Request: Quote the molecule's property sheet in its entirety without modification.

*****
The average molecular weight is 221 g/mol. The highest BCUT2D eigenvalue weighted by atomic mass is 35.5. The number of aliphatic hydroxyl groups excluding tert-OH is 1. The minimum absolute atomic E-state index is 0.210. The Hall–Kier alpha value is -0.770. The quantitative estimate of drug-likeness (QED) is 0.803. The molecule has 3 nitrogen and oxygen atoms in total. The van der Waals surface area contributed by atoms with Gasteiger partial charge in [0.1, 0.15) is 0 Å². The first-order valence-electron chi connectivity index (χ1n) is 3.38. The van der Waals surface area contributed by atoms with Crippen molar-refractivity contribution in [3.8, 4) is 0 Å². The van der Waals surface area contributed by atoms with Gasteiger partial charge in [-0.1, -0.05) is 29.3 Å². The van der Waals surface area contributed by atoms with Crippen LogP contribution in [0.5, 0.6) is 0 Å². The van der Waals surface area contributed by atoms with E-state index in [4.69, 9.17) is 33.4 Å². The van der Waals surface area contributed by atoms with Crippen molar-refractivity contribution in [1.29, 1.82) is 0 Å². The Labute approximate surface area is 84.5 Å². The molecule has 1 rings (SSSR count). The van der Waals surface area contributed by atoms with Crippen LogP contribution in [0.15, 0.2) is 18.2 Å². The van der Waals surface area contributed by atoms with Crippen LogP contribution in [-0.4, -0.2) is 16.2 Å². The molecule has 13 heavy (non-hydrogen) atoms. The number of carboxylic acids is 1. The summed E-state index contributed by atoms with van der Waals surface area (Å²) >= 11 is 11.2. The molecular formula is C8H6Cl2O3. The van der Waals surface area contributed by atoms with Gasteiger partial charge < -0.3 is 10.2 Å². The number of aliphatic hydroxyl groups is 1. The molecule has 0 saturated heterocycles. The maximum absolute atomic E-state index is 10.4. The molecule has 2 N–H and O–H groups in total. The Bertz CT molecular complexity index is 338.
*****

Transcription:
The average molecular weight is 221 g/mol. The highest BCUT2D eigenvalue weighted by atomic mass is 35.5. The number of aliphatic hydroxyl groups excluding tert-OH is 1. The minimum absolute atomic E-state index is 0.210. The Hall–Kier alpha value is -0.770. The quantitative estimate of drug-likeness (QED) is 0.803. The molecule has 3 nitrogen and oxygen atoms in total. The van der Waals surface area contributed by atoms with Gasteiger partial charge in [0.1, 0.15) is 0 Å². The first-order valence-electron chi connectivity index (χ1n) is 3.38. The van der Waals surface area contributed by atoms with Crippen molar-refractivity contribution in [3.8, 4) is 0 Å². The van der Waals surface area contributed by atoms with Gasteiger partial charge in [-0.1, -0.05) is 29.3 Å². The van der Waals surface area contributed by atoms with Crippen LogP contribution in [0.5, 0.6) is 0 Å². The van der Waals surface area contributed by atoms with E-state index in [4.69, 9.17) is 33.4 Å². The van der Waals surface area contributed by atoms with Crippen molar-refractivity contribution in [1.29, 1.82) is 0 Å². The Labute approximate surface area is 84.5 Å². The molecule has 1 rings (SSSR count). The van der Waals surface area contributed by atoms with Crippen LogP contribution in [0.15, 0.2) is 18.2 Å². The van der Waals surface area contributed by atoms with Crippen LogP contribution in [-0.4, -0.2) is 16.2 Å². The molecule has 13 heavy (non-hydrogen) atoms. The number of carboxylic acids is 1. The summed E-state index contributed by atoms with van der Waals surface area (Å²) >= 11 is 11.2. The molecular formula is C8H6Cl2O3. The van der Waals surface area contributed by atoms with Gasteiger partial charge < -0.3 is 10.2 Å². The number of aliphatic hydroxyl groups is 1. The molecule has 0 saturated heterocycles. The maximum absolute atomic E-state index is 10.4. The molecule has 2 N–H and O–H groups in total. The Bertz CT molecular complexity index is 338.